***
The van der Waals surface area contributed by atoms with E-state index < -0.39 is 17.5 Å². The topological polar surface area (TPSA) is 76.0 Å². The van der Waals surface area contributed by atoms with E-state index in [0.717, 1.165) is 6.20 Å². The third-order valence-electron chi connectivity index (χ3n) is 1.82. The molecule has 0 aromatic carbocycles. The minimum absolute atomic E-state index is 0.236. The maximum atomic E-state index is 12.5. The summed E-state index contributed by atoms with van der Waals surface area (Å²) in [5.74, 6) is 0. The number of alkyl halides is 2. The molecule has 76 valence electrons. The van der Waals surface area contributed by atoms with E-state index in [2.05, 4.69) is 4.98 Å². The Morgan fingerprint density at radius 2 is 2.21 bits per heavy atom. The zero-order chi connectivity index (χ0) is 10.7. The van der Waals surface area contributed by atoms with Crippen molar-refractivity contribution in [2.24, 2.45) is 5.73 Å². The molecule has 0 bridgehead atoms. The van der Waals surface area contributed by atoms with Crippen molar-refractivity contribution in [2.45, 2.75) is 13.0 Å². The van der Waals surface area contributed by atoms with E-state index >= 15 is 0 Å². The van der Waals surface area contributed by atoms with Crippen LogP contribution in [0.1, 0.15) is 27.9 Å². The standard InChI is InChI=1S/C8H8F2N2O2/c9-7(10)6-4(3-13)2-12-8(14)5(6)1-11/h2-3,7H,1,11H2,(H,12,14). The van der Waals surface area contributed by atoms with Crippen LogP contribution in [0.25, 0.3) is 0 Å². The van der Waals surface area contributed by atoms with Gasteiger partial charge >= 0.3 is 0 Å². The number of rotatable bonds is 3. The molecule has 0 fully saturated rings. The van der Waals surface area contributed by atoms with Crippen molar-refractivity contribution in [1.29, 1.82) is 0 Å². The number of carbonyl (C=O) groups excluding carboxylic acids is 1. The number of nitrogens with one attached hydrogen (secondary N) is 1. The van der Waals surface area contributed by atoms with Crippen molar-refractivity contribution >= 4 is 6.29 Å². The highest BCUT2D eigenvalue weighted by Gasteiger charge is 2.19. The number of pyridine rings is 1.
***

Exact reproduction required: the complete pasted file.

The van der Waals surface area contributed by atoms with E-state index < -0.39 is 17.5 Å². The topological polar surface area (TPSA) is 76.0 Å². The van der Waals surface area contributed by atoms with E-state index in [0.717, 1.165) is 6.20 Å². The third-order valence-electron chi connectivity index (χ3n) is 1.82. The molecule has 0 aromatic carbocycles. The minimum absolute atomic E-state index is 0.236. The maximum atomic E-state index is 12.5. The summed E-state index contributed by atoms with van der Waals surface area (Å²) in [5.74, 6) is 0. The number of alkyl halides is 2. The molecule has 76 valence electrons. The van der Waals surface area contributed by atoms with E-state index in [2.05, 4.69) is 4.98 Å². The Morgan fingerprint density at radius 2 is 2.21 bits per heavy atom. The zero-order chi connectivity index (χ0) is 10.7. The van der Waals surface area contributed by atoms with Crippen molar-refractivity contribution in [2.24, 2.45) is 5.73 Å². The molecule has 0 bridgehead atoms. The van der Waals surface area contributed by atoms with Crippen molar-refractivity contribution in [2.45, 2.75) is 13.0 Å². The van der Waals surface area contributed by atoms with E-state index >= 15 is 0 Å². The van der Waals surface area contributed by atoms with Crippen LogP contribution in [0.1, 0.15) is 27.9 Å². The standard InChI is InChI=1S/C8H8F2N2O2/c9-7(10)6-4(3-13)2-12-8(14)5(6)1-11/h2-3,7H,1,11H2,(H,12,14). The van der Waals surface area contributed by atoms with Crippen LogP contribution in [0.25, 0.3) is 0 Å². The van der Waals surface area contributed by atoms with Gasteiger partial charge >= 0.3 is 0 Å². The number of rotatable bonds is 3. The molecule has 0 fully saturated rings. The van der Waals surface area contributed by atoms with Crippen molar-refractivity contribution in [1.29, 1.82) is 0 Å². The number of carbonyl (C=O) groups excluding carboxylic acids is 1. The number of nitrogens with one attached hydrogen (secondary N) is 1. The van der Waals surface area contributed by atoms with Crippen molar-refractivity contribution >= 4 is 6.29 Å². The highest BCUT2D eigenvalue weighted by Gasteiger charge is 2.19. The number of pyridine rings is 1.